stating generally that, "when a party has the option of objecting, his failure to do so while it is still within the power of the trial court to correct the error is regarded as a waiver estopping him from obtaining a review of the point or question on appeal"Summary of this case from Bundy v. State
[No. 297, September Term, 1973.]
Decided June 27, 1974.
APPEAL — Appellate Jurisdiction Depends Upon Statutory Grant Of Power. p. 116
CRIMINAL LAW — Appeal By State — State Has No Right Of Appeal From Granting Of Motion To Suppress Evidence. pp. 116-118
CRIMINAL LAW — Appeal By State — State's Right To Appeal Dismissal Of Indictment Is Waived Where State Voluntarily Agrees To Dismissal — Code (1968 Repl. Vol.), Art. 5, Sec. 14. pp. 118-120
APPEAL — Scope Of Review — Appeal Court Will Not Review Alleged Error Which Was Not Raised Or Objected To Below — Maryland Rules 1085, 885. Where State consented to dismissal of indictments against criminal defendants, after trial court granted defendants motions to suppress evidence, the Court held that State could not challenge rulings on suppression of evidence in appeal from dismissal of indictments. Maryland Rules 1085 and 885. pp. 119-120
Certiorari to the Court of Special Appeals of Maryland.
The Circuit Court for Anne Arundel County dismissed indictments against Lawrence H. Lohss and Donald M. Sprenkle, Jr., the State acquiescing in one case and moving for dismissal in the other. The State appealed to the Court of Special Appeals, which in State v. Lohss and Sprenkle, 19 Md. App. 489, 313 A.2d 87 (1973), held that the State had a right to appeal and that the trial court erred in granting motions to suppress certain key evidence which led directly to the dismissals. The Court granted petitions for writs of certiorari to review the correctness of those decisions.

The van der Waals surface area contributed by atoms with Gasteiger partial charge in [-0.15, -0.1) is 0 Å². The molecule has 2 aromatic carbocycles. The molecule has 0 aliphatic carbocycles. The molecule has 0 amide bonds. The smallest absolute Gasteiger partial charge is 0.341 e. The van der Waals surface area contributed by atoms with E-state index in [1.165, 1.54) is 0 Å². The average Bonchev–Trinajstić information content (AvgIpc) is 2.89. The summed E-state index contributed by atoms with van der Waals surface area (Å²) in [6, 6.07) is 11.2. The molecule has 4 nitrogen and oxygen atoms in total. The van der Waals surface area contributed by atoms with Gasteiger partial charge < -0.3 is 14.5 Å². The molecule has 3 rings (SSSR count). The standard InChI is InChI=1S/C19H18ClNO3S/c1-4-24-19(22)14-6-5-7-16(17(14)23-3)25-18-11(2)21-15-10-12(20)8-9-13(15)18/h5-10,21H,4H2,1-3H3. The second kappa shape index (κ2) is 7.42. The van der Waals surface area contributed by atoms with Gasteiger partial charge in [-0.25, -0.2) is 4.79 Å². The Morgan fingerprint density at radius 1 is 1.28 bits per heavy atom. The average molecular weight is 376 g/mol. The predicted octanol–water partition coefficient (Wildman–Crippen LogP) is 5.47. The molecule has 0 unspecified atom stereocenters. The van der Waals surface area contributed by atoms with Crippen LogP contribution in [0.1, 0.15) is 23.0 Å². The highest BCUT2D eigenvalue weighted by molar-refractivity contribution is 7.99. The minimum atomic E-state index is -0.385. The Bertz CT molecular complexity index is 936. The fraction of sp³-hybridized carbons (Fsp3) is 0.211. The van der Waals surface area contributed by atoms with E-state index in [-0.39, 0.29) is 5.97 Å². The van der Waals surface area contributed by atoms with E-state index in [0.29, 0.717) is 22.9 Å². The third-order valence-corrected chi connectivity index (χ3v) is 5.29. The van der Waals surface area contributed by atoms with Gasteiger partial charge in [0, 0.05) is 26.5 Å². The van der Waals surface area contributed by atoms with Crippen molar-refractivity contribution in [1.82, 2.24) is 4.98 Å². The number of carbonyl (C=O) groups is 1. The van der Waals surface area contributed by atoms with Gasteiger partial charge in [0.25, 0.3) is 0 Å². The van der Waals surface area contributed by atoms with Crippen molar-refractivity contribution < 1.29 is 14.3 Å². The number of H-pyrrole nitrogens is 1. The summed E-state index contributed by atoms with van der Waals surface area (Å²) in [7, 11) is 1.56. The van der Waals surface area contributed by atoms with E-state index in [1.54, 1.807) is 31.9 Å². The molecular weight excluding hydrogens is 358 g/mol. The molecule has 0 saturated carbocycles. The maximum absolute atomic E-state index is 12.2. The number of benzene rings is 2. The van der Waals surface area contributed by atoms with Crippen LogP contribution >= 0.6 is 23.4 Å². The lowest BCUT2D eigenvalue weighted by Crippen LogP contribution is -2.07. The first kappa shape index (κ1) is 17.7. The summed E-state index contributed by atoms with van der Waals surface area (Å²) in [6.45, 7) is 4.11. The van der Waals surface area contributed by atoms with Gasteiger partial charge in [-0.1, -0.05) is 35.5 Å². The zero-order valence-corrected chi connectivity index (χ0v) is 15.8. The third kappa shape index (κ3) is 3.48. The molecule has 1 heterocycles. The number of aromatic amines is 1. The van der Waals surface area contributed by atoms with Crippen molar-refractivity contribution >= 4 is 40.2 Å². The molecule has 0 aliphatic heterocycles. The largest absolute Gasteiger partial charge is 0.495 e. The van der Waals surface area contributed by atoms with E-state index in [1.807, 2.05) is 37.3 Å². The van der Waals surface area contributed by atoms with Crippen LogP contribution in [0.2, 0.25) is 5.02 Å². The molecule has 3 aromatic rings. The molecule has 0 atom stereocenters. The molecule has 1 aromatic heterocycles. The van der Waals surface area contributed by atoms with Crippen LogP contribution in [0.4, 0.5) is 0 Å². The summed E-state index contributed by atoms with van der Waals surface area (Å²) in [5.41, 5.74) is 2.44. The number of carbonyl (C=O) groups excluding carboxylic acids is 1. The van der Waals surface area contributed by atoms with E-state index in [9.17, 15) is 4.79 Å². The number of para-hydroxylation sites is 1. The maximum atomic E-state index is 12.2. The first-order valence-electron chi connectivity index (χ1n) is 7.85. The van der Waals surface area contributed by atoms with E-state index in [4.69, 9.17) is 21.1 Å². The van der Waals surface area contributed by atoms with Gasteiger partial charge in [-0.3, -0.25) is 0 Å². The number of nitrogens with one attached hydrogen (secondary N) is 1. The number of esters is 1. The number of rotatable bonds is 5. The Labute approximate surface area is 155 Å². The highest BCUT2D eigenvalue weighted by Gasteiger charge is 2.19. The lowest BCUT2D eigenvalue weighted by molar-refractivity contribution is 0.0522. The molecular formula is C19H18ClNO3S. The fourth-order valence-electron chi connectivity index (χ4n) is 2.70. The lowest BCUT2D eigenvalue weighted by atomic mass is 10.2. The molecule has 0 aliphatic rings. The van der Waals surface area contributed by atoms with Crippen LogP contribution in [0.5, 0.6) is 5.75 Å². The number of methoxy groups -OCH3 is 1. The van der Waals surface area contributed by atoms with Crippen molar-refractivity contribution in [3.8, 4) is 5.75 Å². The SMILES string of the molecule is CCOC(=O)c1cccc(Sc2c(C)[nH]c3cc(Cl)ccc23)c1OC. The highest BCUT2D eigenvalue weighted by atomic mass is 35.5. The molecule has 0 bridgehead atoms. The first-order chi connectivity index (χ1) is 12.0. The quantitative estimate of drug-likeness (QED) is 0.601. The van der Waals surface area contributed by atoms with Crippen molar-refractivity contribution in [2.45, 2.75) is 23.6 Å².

Judgment of Court of Special Appeals reversed; remanded for dismissal of State's appeals; costs to be paid by Anne Arundel County.
The cause was argued before MURPHY, C.J., and SINGLEY, SMITH, DIGGES, LEVINE, ELDRIDGE and O'DONNELL, JJ.
Theodore G. Bloom, with whom were Albert J. Goodman and Goodman Bloom on the brief, for Donald M. Sprenkle, Jr., one of appellants. Joseph H. Rouse, Assistant Public Defender, for Lawrence H. Lohss, other appellant.
James G. Klair, Assistant Attorney General, with whom were Francis B. Burch, Attorney General, and Clarence W. Sharp, Assistant Attorney General, on the brief, for appellee.
The question presented in these two cases is whether the State has a right of appeal from the dismissal of indictments by the circuit court where the State acquiesced in one case and moved for dismissal in the other. The Court of Special Appeals held that it did in State v. Lohss and Sprenkle, 19 Md. App. 489, 313 A.2d 87 (1973), and also decided that the trial court had erred in granting motions to suppress certain key evidence which led directly to the dismissals. We granted appellants' petitions for writs of certiorari in order that we might review the correctness of those decisions. We reverse because we have concluded that the Court of Special Appeals lacked jurisdiction to entertain the State's appeal, but, unlike that court, we shall not reach the trial court's ruling on the motions to suppress.
In the waning moments of August 31, 1972, appellant, Sprenkle, disembarked from a plane at Friendship International Airport, which he had boarded at Dallas, Texas after commencing his travels at Austin earlier that evening. He was met at the airport by appellant, Lohss, and a young lady with a small child. This seemingly happy reunion was marred by the arrival of several members of the Maryland State Police who, in addition to also greeting Sprenkle, promptly relieved him of his luggage consisting of three suitcases. The contents disgorged by a search of the luggage led to the indictment of appellants, and became the object of their motions to suppress.